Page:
Red Cross/ Red Crescent Climate Centre

Surge of global support sends #ParisAgreement over finish line in record time

04/11/2016 - by the Climate Centre

The historic Paris agreement on the global climate enters into force today Friday, becoming legally binding on the 87 states that have so far ratified it which jointly account for more than 60 per cent of global emissions.

Parties are now committed to undertaking actions and investments for a low-carbon future aimed at keeping the global average temperature rise to well below 2 degrees Celsius and ideally limiting it to 1.5 degrees.

Paris is an integral part of the 2015 Sustainable Development Goals, according to the United Nations Framework Convention on Climate Change (UNFCCC) – custodians of the global climate-negotiations process – and what “started as two agendas have merged into one bold vision of a better world for every man, woman and child.”

‘Early entry into force of Paris would have a catalytic effect’


Welcoming today’s enactment, Climate Centre Director Maarten van Aalst said there was no doubt that the rate at which the Paris deal was signed and ratified by the required number of countries came as a pleasant surprise.

“The UN’s legal experts – with understandable caution – first said only that it was ‘conceivable’ the agreement may enter into force before 2020, so by that measure we’re four years ahead of schedule.

“But the obvious breadth and scale of support for global climate action is hugely encouraging.

“Those same experts added that early entry into force of Paris would have a catalytic effect, spurring decisive action by Parties and stakeholders.

“We now earnestly hope this includes an equally ambitious push to deliver on the commitments made last year in Paris on resilience – especially through multilateral partnerships like A2R, the IFRC’s One Billion Coalition, and Partners for Resilience, all targeted at the most vulnerable people hardest hit by climate impacts today and into the foreseeable future.”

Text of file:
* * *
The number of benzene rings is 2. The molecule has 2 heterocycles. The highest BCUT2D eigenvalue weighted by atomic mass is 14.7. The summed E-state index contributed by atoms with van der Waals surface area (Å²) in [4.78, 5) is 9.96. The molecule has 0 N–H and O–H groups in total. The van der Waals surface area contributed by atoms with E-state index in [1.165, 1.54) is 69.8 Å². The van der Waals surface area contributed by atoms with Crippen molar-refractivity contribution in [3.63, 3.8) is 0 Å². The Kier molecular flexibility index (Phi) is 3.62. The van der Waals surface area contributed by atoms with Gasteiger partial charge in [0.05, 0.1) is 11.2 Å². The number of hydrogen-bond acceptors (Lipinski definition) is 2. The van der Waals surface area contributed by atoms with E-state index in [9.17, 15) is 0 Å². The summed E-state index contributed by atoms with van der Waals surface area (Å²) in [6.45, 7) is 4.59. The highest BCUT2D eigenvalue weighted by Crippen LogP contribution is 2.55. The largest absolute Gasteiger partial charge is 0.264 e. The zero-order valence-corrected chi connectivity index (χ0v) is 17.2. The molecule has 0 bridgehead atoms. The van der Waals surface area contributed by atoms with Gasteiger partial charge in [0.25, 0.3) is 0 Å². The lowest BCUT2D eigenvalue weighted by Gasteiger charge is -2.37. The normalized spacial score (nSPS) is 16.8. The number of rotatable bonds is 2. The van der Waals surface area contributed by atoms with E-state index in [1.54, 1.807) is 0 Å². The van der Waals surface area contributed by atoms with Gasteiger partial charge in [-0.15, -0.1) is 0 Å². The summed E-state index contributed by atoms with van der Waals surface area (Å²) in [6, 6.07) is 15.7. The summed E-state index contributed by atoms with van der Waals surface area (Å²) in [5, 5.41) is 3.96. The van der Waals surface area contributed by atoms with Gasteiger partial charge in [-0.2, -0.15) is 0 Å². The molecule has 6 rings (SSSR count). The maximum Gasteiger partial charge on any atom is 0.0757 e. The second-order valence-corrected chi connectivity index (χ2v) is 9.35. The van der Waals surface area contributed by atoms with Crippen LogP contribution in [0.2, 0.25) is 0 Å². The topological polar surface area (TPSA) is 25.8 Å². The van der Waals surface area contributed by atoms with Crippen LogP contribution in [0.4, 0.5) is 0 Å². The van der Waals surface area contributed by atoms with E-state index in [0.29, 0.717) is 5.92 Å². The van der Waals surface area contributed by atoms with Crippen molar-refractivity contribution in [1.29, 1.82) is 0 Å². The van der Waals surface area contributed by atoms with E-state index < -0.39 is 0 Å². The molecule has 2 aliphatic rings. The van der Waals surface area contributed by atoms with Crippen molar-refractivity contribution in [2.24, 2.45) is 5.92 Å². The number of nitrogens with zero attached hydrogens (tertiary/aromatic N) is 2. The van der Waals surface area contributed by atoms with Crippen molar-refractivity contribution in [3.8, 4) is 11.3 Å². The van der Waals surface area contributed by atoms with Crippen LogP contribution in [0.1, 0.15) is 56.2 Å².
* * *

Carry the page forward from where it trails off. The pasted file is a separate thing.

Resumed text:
‘Real action’

Article 21 of the Paris agreement provided for it to “enter into force on the thirtieth day after the date on which at least 55 Parties…accounting in total for at least an estimated 55 per cent of the total global greenhouse gas emissions have deposited their instruments of ratification, acceptance, approval or accession.”

The UN announced on 5 October this threshold had been crossed when Austria, Bolivia, Canada, France, Germany, Hungary, Malta, Nepal, Portugal, Slovakia and the European Union ratified.

“The Paris Agreement and the SDGs will be successful only if everyone fully supports them and helps bring their ambitious goals to life with real action,” the UNFCCC adds, “from national, regional and local leaders, from investors and businesses to citizens…”

Ambition

The Emissions Gap Report 2016 from the UN Environment Programme, out yesterday, however, says the world must “urgently and dramatically” increase its ambition to cut emissions to have any chance of minimizing dangerous climate change.

Greenhouse gas emissions foreseen for 2030 will, “even if the Paris pledges are fully implemented, place the world on track for a temperature rise of 2.9 to 3.4 degrees this century,” says UNEP.

“Waiting to increase ambition would likely lose the chance to meet the 1.5-degree target, increase carbon-intensive technology lock-in, and raise the cost of a global transition to low emissions”. 

The UNs online Thunderclap ‘crowdspeaking’ platform for the Paris global climate agreement has now reached nearly 34 million social-media users with a message celebrating the entry of the agreement into force.

Gertrude Clement, 16, a radio reporter from Tanzania and youth climate advocate for UNICEF, addresses the opening session of the signing ceremony for the Paris global climate agreement at UN headquarters in New York. The 22 April event included 174 states and the European Union – far exceeding the record for first-day signatures of an international agreement and described by the UN as “an extraordinary show of support”. (Library photo: Rick Bajornas/UN)